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Shingo Kajimura Receives Presidential Early Career Award for Scientists and Engineers

December 23, 2013

Shingo Kajimura presenting to the UCSF School of Dentistry Faculty Retreat, September 2013Dr. Shingo Kajimura, Assistant Professor in the UCSF Diabetes Center and UCSF Dentistry's Department of Cell and Tissue Biology, has been selected to receive the 2012 Presidential Early Career Award for Scientists and Engineers.

According to the White House Office of Science and Technology Policy, the award is the highest honor bestowed by the United States Government on science and engineering professionals in the early stages of their independent research careers.

Says Dr. Diane L. Barber, Professor and Chair of the Department of Cell and Tissue Biology, "Shingo is an outstanding investigator with exceptional promise. He is also a superb teacher and a highly valued colleague. We are thrilled that Shingo's excellence is being nationally recognized and honored with this award." 

Dr. Kajimura's work focuses on obesity and the metabolic problems that result from it, and on finding new methods of combatting them.

Obesity is a major risk factor for metabolic disorders such as type-2 diabetes and cardiovascular disease.  Adipocytes, also known as lipocytes or fat cells, are the cells that primarily constitute adipose tissue, and are specialized in storing energy as fat.  Adipose tissues serve as central regulators of energy homeostasis in response to a variety of environmental and genetic factors; they do this by systemic signaling via secretion of various adipokines (cell-signaling proteins), and by adaptive thermogenesis.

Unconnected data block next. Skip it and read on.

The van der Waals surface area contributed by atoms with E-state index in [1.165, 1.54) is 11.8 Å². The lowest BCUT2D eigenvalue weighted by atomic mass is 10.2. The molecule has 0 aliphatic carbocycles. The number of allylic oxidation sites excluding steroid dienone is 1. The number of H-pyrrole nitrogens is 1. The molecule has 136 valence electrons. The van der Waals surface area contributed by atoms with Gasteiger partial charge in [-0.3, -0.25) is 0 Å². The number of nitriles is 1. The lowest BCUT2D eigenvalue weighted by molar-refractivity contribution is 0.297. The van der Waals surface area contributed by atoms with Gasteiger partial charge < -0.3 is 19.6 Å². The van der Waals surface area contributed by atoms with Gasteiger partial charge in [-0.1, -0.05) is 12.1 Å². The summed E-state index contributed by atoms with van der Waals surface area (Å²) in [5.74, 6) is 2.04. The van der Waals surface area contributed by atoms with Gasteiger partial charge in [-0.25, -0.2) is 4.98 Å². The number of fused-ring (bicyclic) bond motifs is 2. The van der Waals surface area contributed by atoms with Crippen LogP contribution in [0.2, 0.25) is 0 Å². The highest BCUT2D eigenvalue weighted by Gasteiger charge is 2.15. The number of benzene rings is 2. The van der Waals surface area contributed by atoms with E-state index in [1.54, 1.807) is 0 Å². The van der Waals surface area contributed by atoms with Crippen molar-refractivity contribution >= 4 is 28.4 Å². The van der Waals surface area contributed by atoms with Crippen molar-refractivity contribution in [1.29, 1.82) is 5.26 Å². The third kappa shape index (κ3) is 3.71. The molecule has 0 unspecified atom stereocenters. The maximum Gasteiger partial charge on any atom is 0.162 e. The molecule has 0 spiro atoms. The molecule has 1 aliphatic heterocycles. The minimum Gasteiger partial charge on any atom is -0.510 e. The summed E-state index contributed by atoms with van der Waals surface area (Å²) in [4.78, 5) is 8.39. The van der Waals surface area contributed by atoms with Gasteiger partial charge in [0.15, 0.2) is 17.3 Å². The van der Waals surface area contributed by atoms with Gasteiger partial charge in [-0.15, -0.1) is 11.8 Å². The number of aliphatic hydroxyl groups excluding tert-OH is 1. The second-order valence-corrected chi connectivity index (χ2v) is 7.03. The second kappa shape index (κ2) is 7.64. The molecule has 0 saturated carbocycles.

The main focus of the Kajimura Lab is to uncover the "molecular circuits" that control fat cell development and function by employing a wide range of molecular biology, developmental biology and biochemical approaches, together with mouse genetics.

Two types of adipose tissue, white and brown, are found in mammals: white adipose tissue (WAT or "white fat") functions exclusively in the storage of excess energy, while brown adipose tissue (BAT or "brown fat") specializes in the dissipation of chemical energy in the form of heat, through a process called non-shivering thermogenesis. Due to its remarkable oxidative capacity to dissipate excess chemical energy, brown fat function is tightly linked to the development of obesity and metabolic disorders.

Dr. Kajimura explains: "We're trying to develop methods of converting white fat to brown fat, considered to be 'good' fat, using genetic and chemical techniques.  Hopefully this will result in a novel approach to dealing with obesity and type-2 diabetes that increases the expenditure of energy, rather than modulating or restricting either food intake or lipid absorption in the gut."

Reflecting on the recognition, he is quick to frame it thoughtfully.  "As a basic scientist, the most exciting thing is science itself" notes Dr. Kajimura with a smile in his voice, "but at the same time, to be recognized in this way is a tremendous, highly motivating honor."


Shingo Kajimura presenting to the UCSF School of Dentistry Faculty Retreat, September 2013